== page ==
When’s the last time you laid back and appreciate all that your blood has done for you?
Thinking how stupid the first line is? Not really. Without blood, the oxygen would never reach your cells and carbon dioxide would be filling your blood vessels as you read this.
Just enhancing your general knowledge, in every two seconds there is someone who is in desperate need of blood and more than 41,000 blood donations are needed every day. So while you may never worry about having enough blood to function, plenty of others aren’t as fortunate. Simply put, patients with sickle cell diseases or cancer need blood transfusions throughout their treatments, and a single car accident victim can require up to 100 pints of blood. World Blood Donor Day now gives you more reason than ever to get out and donate.
You would think that blood donation is all about helping those in need, but there are a few good things lined in for you.
Here are five health perks a blood donor has:
- Donating Reduces Harmful Iron Stores
- Improves your Mental State
- Better Blood Flow
- Maintains Healthy Heart & Liver
- Reduces Your Risk of Developing Cancer
Blood Donation Reduces Harmful Iron Stores
It is estimated that every two hundred people in the U.S. is affected by a condition called hemochromatosis and they are the ones who do not even know it. Hemochromatosis is a disease that causes due to an overload of iron in the body. It is labelled as the most common genetic disease among Caucasians. It is said that donating blood can reduce the body’s extra iron stores. By the removal of red blood cells by phlebotomy or by donating blood, is the preferred treatment for patients with excess iron in their blood.
Improves Your Mental State
While there are multiple and internal benefits to donating blood, the most powerful health benefit is arguably in the psychological realm. Donating blood means that someone somewhere will be getting a new life and some help which they desperately need just because of you. Donating blood, especially on a regular basis, can be similar to volunteer work. You are giving your blood to a stranger in need. This kind of regular, altruistic interaction has major psychological benefits. Getting out of your usual environment to do something good for someone else is stimulating in the best kind of way.
Improved Blood Flow
Regular blood donations can help the blood flow in a way that is less damaging to the lining of the blood vessels and could result in fewer arterial blockages. Blood donors seem to not be hospitalized so often because their blood is flowing in a smooth manner and all the nutrients are supplied to each and every part of the body in an efficient manner if they are hospitalized, they have shorter lengths of stay.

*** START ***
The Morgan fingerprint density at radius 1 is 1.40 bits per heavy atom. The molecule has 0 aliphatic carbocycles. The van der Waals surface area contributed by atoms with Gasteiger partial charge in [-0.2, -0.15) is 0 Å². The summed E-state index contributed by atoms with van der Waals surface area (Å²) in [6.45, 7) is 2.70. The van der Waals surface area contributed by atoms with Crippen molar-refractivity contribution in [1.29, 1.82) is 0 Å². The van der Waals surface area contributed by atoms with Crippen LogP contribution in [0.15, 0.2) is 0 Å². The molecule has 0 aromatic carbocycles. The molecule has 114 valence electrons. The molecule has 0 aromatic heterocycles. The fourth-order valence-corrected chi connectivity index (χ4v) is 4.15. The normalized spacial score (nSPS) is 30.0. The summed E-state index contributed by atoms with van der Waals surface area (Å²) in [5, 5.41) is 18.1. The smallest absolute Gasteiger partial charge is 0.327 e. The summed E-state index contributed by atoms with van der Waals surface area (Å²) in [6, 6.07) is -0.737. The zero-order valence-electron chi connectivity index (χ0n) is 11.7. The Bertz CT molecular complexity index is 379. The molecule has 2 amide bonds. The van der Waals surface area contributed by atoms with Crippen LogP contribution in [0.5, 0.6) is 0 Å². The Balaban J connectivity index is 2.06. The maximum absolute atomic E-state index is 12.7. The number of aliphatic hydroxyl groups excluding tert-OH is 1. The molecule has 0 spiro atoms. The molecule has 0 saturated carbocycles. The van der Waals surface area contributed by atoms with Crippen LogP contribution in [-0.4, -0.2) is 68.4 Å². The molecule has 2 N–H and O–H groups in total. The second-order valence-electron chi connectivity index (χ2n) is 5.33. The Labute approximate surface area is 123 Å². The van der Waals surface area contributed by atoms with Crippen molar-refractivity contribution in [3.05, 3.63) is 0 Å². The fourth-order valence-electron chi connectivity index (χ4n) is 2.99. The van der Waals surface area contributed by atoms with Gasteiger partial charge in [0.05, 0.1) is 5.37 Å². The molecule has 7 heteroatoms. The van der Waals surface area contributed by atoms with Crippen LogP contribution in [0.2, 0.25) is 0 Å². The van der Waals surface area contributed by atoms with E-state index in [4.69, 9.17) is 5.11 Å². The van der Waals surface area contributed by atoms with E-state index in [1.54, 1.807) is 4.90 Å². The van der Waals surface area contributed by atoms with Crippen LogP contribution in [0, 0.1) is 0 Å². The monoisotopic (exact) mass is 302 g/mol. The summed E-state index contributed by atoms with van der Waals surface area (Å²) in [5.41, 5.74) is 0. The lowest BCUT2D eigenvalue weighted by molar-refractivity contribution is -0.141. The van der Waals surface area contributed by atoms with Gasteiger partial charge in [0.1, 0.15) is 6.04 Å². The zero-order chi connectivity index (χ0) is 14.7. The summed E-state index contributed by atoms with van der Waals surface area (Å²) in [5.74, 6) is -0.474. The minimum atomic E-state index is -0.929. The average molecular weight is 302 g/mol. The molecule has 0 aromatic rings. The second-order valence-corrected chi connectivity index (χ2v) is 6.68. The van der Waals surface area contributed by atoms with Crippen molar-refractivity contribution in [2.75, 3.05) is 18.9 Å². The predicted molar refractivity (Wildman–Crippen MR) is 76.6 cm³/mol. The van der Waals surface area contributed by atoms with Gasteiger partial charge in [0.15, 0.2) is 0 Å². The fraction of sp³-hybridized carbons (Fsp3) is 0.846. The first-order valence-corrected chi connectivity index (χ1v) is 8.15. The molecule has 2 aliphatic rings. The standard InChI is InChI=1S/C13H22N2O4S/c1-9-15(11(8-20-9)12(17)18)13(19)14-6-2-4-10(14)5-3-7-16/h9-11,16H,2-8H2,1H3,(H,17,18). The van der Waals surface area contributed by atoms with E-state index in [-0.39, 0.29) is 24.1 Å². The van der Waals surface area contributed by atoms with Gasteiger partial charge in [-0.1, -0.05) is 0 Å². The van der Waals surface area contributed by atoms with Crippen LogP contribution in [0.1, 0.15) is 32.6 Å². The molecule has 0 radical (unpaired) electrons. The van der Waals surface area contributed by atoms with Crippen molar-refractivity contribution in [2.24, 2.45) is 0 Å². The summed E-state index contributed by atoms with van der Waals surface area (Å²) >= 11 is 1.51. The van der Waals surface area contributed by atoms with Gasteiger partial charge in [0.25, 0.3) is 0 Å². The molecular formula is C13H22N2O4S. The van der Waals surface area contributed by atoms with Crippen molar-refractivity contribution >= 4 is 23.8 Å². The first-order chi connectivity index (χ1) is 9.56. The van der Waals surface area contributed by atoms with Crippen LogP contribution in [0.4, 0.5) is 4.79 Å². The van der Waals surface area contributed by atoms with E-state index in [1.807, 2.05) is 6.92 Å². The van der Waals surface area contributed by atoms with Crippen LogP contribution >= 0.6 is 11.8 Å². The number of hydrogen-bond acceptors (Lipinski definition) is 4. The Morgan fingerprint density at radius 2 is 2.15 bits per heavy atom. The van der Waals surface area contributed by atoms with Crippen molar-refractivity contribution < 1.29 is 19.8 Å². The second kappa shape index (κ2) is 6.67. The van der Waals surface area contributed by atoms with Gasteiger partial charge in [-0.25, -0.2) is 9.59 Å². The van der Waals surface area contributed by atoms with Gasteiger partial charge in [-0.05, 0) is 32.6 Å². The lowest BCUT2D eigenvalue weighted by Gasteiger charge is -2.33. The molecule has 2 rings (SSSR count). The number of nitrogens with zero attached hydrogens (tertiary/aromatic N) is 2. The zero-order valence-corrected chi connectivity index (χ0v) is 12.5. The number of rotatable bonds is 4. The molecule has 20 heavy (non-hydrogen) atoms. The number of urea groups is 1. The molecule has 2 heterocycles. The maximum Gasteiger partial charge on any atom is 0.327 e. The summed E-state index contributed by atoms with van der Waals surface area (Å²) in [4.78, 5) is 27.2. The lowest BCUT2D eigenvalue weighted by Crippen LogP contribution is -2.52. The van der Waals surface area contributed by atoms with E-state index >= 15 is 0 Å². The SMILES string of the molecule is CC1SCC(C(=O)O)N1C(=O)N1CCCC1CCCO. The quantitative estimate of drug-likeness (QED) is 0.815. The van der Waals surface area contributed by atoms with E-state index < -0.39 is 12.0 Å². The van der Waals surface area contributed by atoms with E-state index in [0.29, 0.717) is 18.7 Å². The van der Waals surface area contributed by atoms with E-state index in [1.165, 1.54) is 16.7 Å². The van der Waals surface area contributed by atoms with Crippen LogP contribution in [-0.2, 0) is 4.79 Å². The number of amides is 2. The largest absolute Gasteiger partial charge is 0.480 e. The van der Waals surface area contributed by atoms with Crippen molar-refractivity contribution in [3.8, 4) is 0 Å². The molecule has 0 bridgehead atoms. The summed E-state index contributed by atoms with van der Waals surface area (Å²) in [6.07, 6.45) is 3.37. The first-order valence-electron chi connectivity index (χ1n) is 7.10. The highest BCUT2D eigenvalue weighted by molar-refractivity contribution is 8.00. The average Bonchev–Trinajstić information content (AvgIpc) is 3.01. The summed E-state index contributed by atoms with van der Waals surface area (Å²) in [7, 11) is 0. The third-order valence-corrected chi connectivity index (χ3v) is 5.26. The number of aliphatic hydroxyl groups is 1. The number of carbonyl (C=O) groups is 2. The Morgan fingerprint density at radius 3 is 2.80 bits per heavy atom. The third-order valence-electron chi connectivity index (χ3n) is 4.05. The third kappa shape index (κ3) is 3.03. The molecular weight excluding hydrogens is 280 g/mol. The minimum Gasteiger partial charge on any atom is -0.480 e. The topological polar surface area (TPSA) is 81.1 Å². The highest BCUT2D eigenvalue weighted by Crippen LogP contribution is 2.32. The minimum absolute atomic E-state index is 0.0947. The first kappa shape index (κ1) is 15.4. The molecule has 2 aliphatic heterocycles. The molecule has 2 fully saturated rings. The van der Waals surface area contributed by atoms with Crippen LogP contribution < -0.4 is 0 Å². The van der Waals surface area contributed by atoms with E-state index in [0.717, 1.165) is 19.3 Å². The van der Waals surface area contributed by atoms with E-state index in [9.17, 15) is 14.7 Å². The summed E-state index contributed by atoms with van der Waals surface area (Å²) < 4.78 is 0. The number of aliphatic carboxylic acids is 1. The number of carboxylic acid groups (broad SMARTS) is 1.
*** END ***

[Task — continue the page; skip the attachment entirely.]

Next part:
Maintains Healthy Heart & Liver
Blood donation is extremely beneficial in lowering the risk of heart and liver diseases which are usually caused by the overload of iron in the body. the increase in iron content may be due to the intake of iron-rich diet that may increase the iron levels in the body, or it can also be genetic. The overload occurs because the body can only absorb a limited portion of iron letting the excess iron gets stored in the heart, liver, and the pancreas. This, in turn, increases the risk of liver damage, cirrhosis, liver failure, damage to the pancreas, and heart abnormalities like irregular heart rhythms. Blood donation helps in maintaining iron levels and reduces the risk of various health ailments.
Reduces Your Risk of Developing Cancer
There are true studies of reduced risk of cancer for blood donors with different maladies, one of which is hemochromatosis. Phlebotomy, which is the process of drawing blood was said to be an iron-reduction method which in turn is associated with lower risk of cancer and mortality.
Now that you know the benefit, have an insight into the things you should know before you donate:
- You need to be 17 years or older to donate whole blood.
- You need to weigh at least 110 pounds (49.8kg) and be in good health.
- You should not have any medical conditions and have to specify the medications you’re taking.
- You must wait at least 8 weeks between whole blood donations and 16 weeks between double red cell donations.
- Platelet donations can be made every 7 days, up to 24 times per year.
The following are some suggestions to help you prepare for donating blood:
- Drink an extra 16 ounces (nearly 500ml) of water before your donation.
- Eat a healthy meal that’s low in fat.
- Wear a short-sleeved shirt or a shirt with sleeves that are easy to roll up.
It is never too late! If you haven’t donated blood ever, go to your nearest blood bank and do something good this World Blood Donor Day!
Bring a light of hope in someone’s life!